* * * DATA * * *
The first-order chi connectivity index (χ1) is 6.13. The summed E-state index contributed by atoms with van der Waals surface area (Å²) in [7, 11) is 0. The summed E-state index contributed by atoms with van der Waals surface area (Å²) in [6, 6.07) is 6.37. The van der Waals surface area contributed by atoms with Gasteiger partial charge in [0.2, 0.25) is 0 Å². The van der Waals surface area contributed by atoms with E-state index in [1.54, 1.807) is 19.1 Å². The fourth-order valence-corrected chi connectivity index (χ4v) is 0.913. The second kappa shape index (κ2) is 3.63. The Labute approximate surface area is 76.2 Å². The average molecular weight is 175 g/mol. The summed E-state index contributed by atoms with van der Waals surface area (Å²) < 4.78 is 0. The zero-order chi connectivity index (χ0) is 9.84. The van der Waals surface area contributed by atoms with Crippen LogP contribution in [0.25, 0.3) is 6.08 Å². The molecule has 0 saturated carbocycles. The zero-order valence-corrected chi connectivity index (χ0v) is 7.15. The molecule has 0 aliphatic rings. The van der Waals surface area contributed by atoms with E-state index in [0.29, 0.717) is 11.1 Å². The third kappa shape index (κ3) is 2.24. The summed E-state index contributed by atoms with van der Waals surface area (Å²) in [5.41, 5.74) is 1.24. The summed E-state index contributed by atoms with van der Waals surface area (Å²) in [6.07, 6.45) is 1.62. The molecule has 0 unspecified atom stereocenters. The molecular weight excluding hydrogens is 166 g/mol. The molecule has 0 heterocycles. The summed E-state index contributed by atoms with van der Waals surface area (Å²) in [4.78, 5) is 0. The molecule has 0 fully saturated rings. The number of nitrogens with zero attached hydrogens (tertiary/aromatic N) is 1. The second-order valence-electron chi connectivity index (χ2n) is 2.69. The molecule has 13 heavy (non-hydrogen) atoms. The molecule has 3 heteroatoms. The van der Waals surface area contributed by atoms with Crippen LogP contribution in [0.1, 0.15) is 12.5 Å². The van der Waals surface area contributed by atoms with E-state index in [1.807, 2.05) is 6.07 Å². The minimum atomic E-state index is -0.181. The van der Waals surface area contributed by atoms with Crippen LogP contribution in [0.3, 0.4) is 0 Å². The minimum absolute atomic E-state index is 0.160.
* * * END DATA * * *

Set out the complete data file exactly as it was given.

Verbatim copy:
The first-order chi connectivity index (χ1) is 6.13. The summed E-state index contributed by atoms with van der Waals surface area (Å²) in [7, 11) is 0. The summed E-state index contributed by atoms with van der Waals surface area (Å²) in [6, 6.07) is 6.37. The van der Waals surface area contributed by atoms with Gasteiger partial charge in [0.2, 0.25) is 0 Å². The van der Waals surface area contributed by atoms with E-state index in [1.54, 1.807) is 19.1 Å². The fourth-order valence-corrected chi connectivity index (χ4v) is 0.913. The second kappa shape index (κ2) is 3.63. The Labute approximate surface area is 76.2 Å². The average molecular weight is 175 g/mol. The summed E-state index contributed by atoms with van der Waals surface area (Å²) < 4.78 is 0. The zero-order chi connectivity index (χ0) is 9.84. The van der Waals surface area contributed by atoms with Crippen LogP contribution in [0.25, 0.3) is 6.08 Å². The molecule has 0 saturated carbocycles. The zero-order valence-corrected chi connectivity index (χ0v) is 7.15. The molecule has 0 aliphatic rings. The van der Waals surface area contributed by atoms with E-state index in [0.29, 0.717) is 11.1 Å². The third kappa shape index (κ3) is 2.24. The summed E-state index contributed by atoms with van der Waals surface area (Å²) in [5.41, 5.74) is 1.24. The summed E-state index contributed by atoms with van der Waals surface area (Å²) in [6.07, 6.45) is 1.62. The molecule has 0 unspecified atom stereocenters. The molecular weight excluding hydrogens is 166 g/mol. The molecule has 0 heterocycles. The summed E-state index contributed by atoms with van der Waals surface area (Å²) in [4.78, 5) is 0. The molecule has 0 fully saturated rings. The number of nitrogens with zero attached hydrogens (tertiary/aromatic N) is 1. The second-order valence-electron chi connectivity index (χ2n) is 2.69. The molecule has 13 heavy (non-hydrogen) atoms. The molecule has 3 heteroatoms. The van der Waals surface area contributed by atoms with Crippen LogP contribution in [0.1, 0.15) is 12.5 Å². The van der Waals surface area contributed by atoms with E-state index in [1.807, 2.05) is 6.07 Å². The minimum atomic E-state index is -0.181. The van der Waals surface area contributed by atoms with Crippen LogP contribution in [0.3, 0.4) is 0 Å². The minimum absolute atomic E-state index is 0.160.